What laws are making up the Fair Lending Act
- ECOA – Equal Credit Opportunity Act – designed to prevent discrimination and promote the availability of credit to all credit worth applicants without regards to any of the “prohibited basis”. There are prohibited basis such us: race, color, religion, national origin, sex., marital status, age income derived from public assistance. It covers more than just an underwriting process.
- Fair Housing Act
- CRA – Community Reinvestment Act – Works in conjunction with HMDA by ensuring that Financial Institutions are serving housing. credit needs.
- HMDA – Home Mortgage Disclosure Act – Congress created due ti concerns over credit shortages in certain urban neighborhoods contributed to decline of geographic locations. It was implemented by CFPB.
- Fair Credit Reporting Act – Alerts: identity theft, active duty and extended fraud. If an alert exists than take steps to form a reasonable believe that we know the identity of the person making the request. Use consumer provided phone number or method of contact to verify credit request.
- A borrower is treated differently in person than on the phone.
- Discouraging from applying for credit.
- The loan originator, lender or underwriter make negative comments about race, national origin, sex, or other protected groups.
- Refusing credit even though they qualify for it.
- Offering credit with a higher rate than the one applied for, even though they qualify for a lower rate.
- A person is denied credit, but not given a reason why or told how to find out why.
- When the deal sounds too good to be true.
- Feeling pushed or pressured to sign
Fair Lending Summary
Base on the act lender or a loan originator cannot
- Refund to deal with individual inquiries about credit
- Discourage inquires or applicants by delays, discourtesy, or other means.
- Provided different, incomplete, or misleading information about availability of loans, application requirements , and processing and approval standards or procedures (including selectivelly informing applicants about certain loan products while failing to inform them of alternatives)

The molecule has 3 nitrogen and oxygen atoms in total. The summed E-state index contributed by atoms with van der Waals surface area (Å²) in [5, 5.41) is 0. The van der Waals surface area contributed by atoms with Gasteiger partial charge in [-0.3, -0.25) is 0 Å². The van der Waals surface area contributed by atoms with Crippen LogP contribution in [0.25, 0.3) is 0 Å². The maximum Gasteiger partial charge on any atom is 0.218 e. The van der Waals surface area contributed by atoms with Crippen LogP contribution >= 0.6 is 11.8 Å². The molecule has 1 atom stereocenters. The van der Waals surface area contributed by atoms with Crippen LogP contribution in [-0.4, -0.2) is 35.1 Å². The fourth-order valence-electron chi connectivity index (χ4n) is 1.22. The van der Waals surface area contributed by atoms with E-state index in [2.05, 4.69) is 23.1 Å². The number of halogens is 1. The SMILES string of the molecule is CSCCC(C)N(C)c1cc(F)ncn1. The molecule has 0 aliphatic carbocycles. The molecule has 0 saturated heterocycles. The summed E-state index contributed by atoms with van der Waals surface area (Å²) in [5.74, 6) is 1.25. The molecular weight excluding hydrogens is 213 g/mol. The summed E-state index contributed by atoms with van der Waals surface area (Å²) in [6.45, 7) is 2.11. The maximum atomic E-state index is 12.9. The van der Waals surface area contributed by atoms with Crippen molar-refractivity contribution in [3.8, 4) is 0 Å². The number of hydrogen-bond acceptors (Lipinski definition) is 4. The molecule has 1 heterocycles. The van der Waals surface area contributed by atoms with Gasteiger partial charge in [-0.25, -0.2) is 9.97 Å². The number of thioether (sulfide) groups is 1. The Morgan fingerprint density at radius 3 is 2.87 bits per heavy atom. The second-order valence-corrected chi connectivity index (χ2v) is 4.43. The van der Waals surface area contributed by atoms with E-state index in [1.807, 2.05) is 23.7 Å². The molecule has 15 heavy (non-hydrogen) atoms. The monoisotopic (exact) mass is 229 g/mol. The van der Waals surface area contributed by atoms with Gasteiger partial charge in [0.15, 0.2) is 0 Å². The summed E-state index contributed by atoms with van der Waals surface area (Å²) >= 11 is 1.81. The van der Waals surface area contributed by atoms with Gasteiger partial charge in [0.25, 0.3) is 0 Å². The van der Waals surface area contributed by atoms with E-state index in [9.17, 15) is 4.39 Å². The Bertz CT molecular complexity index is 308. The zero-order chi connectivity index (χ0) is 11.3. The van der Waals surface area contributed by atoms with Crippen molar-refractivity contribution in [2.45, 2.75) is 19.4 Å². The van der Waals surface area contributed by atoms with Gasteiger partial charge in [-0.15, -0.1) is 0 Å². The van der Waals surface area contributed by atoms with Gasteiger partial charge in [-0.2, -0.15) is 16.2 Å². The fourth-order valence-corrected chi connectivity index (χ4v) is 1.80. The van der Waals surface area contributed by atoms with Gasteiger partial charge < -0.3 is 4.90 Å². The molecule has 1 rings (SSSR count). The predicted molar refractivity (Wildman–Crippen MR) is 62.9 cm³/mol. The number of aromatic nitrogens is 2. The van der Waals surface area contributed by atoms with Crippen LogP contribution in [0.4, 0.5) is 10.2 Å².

- Encourage or more vigorously assist only certain inquirers or applicants.
You cannot refer credit seekers to other
- institutions, more costly loan products, or potentially onerous features
- to nontraditional products (negative amortization, interest only, etc.) When they qualified for traditional mortgages.
You cannot use
- Different procedures or standards to evaluaate applications
- Different procedures to obtain and evaluate appraisal
By CFPB you are not allow for any items below
- Provide certain applicants opportunities to correct or explain adverse or inadequate information or to provide additional information
- Accept alternative proofs of creditworthiness
- require co-signers
- offer or authorize loan modifications
- suggest or permit loan assumptions
- impose late charges, reinstatement fees, etc
- Initiate collection or foreclosure
- Waive or grant exceptions to applications procedures or credit standards
- state a willingness to negotiate
Tops States With Highest Year over Year Growth in Application Fraud Risk
- Florida 72.6%
- New Yersey 62.4%
- New York 58.2%
- Mississippi 34.5%
Mortgage Fraud – is the intentional misrepresentation misstatement or mission of any material fact, with the intent on reliance by anyone involved in the mortgage transactions to fund, purchase, or insure a mortgage loan.
Misrepresentation can include:
- the market value of the property that is being used as the collateral for the loan is inflated by the appraiser.
- The amount, type, and source of the purchaser’s down payment are falsified.
- The amount of the closing costs (fees) and te source of the funds used to finalize the transaction are erroneous.
- personal information about the purchaser’s credit worthiness including income, debt, credit history and verification of employment are falsified.
- Who will actually are living in the property (owner occupancy) and what will be the primary use of the property is not disclosed.
- Undisclosed rebate, credits, or one-term transfer to one of the parties( usually the purchaser) that are not reflected on the closing statements.
Types of Identity Theft
- Dumpster Diving – they rummage through trash looking for bills or other paper with your personal information on it.
- Skimming – Stealing credit/debit car numbers by using a special storage device when processing your card.
- Changing Your Address – They divert your billing statements to another location by completing a change of address form.
- Phishing – they pretend to be financial institutions or companies and send spam or pop-up messages to get you to reveal your personal information.